After the summer equinox, the sun starts rising further south every day until it reaches its furthest south at the winter equinox, when it then starts rising further to the North each day. (The minimum Azimuth and Maximum Azimuth are around the equinoxes, 21st June and 21st December).

The below images show the Azimuth of sunrise and sunset for both Malta and Iceland at both Summer and Winter Equinoxes. This clearly shows that the sun rises and sets much further to the North in Iceland than it does in Malta, in summer. The sun also rises and sets much further to the South in winter, these variations are due to the difference in Latitude between Iceland and Malta.

This comparison shows the difference in the Sun’s azimuth at Sunrise and Sunset. Left: Sunrise Direction (Yellow Line) and Sunset Direction (Orange) on 21st June 2018; Right: Sunrise Direction (Yellow Line) and Sunset Direction (Orange) on 21st December 2018.

This comparison shows the difference in the Sun’s azimuth at Sunrise and Sunset. Left: Sunrise Direction (Yellow Line) and Sunset Direction (Orange) on 21st June 2018; Right: Sunrise Direction (Yellow Line) and Sunset Direction (Orange) on 21st December 2018.

Screen grabs of the App ‘Photopills’ showing an example of variation in sunrise and sunset times and Azimuths at the two Equinoxes.  Left: At the summer Equinox (21st June) sunrise is at 02:23AM and sunset is at 00:09AM - That’s a really long day!  Right: At the winter Equinox, sunrise is at 11:24AM and sunset is at 3:02PM. That’s a really short day!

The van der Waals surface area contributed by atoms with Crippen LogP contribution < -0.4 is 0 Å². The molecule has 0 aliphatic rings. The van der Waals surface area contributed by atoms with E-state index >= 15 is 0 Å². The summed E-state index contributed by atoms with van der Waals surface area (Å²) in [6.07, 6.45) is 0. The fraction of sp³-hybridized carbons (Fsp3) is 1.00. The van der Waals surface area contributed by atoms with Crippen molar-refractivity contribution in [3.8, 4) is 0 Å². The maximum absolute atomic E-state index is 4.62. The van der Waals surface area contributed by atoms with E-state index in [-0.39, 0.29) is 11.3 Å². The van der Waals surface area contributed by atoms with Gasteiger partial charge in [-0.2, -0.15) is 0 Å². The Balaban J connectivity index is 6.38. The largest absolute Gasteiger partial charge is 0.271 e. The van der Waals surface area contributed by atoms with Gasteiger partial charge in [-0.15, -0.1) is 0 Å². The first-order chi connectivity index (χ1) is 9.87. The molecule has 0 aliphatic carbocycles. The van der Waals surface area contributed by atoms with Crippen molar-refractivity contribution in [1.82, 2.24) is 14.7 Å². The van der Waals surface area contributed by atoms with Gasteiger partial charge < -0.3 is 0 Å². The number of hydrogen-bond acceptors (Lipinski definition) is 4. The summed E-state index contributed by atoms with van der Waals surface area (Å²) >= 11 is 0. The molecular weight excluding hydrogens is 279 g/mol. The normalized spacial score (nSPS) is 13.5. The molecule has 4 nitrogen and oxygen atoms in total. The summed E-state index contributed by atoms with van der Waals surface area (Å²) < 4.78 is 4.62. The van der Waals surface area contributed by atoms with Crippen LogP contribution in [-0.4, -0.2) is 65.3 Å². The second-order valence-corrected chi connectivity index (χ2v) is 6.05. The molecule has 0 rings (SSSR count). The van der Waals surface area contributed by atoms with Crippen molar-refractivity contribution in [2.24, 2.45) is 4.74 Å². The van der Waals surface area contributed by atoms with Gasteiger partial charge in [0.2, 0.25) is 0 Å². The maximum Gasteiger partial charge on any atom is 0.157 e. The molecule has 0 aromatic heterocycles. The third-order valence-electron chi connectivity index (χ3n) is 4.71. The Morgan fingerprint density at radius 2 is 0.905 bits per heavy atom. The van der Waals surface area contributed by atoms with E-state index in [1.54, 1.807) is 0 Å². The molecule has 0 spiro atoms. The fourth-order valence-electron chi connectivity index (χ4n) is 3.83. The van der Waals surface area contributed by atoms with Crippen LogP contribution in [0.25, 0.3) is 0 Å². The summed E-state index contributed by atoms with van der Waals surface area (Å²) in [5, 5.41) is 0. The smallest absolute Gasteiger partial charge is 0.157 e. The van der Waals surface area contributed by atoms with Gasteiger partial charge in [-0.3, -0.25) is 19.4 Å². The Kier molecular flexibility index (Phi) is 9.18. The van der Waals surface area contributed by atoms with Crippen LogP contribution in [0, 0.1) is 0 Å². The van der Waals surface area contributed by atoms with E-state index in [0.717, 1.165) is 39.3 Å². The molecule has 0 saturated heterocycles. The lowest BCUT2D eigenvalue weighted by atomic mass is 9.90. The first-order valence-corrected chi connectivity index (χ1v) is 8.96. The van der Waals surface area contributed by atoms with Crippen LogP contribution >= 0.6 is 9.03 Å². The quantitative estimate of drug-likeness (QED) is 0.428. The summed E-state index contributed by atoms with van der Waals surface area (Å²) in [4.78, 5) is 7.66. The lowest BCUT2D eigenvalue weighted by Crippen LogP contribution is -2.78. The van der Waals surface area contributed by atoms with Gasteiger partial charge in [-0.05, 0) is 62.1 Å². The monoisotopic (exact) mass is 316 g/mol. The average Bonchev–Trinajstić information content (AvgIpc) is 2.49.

Screen grabs of the App ‘Photopills’ showing an example of variation in sunrise and sunset times and Azimuths at the two Equinoxes.

Left: At the summer Equinox (21st June) sunrise is at 02:23AM and sunset is at 00:09AM - That’s a really long day!

Right: At the winter Equinox, sunrise is at 11:24AM and sunset is at 3:02PM. That’s a really short day!

Longitude

Also quite interesting, and probably the most important factor when planning, is how much the sunrise and sunset time changes depending on your longitude. Here is an example: If you are on the West coast of Iceland, say on the Snæfellsnes peninsula, sunrise would be 02:44am on the 21st June, if on the next day, you drove to the East coast of Iceland, say to the village of Seyðisfjörður, the sun would rise at 01:44am, that’s a whole hour difference just because of your Longitude (Position East - West).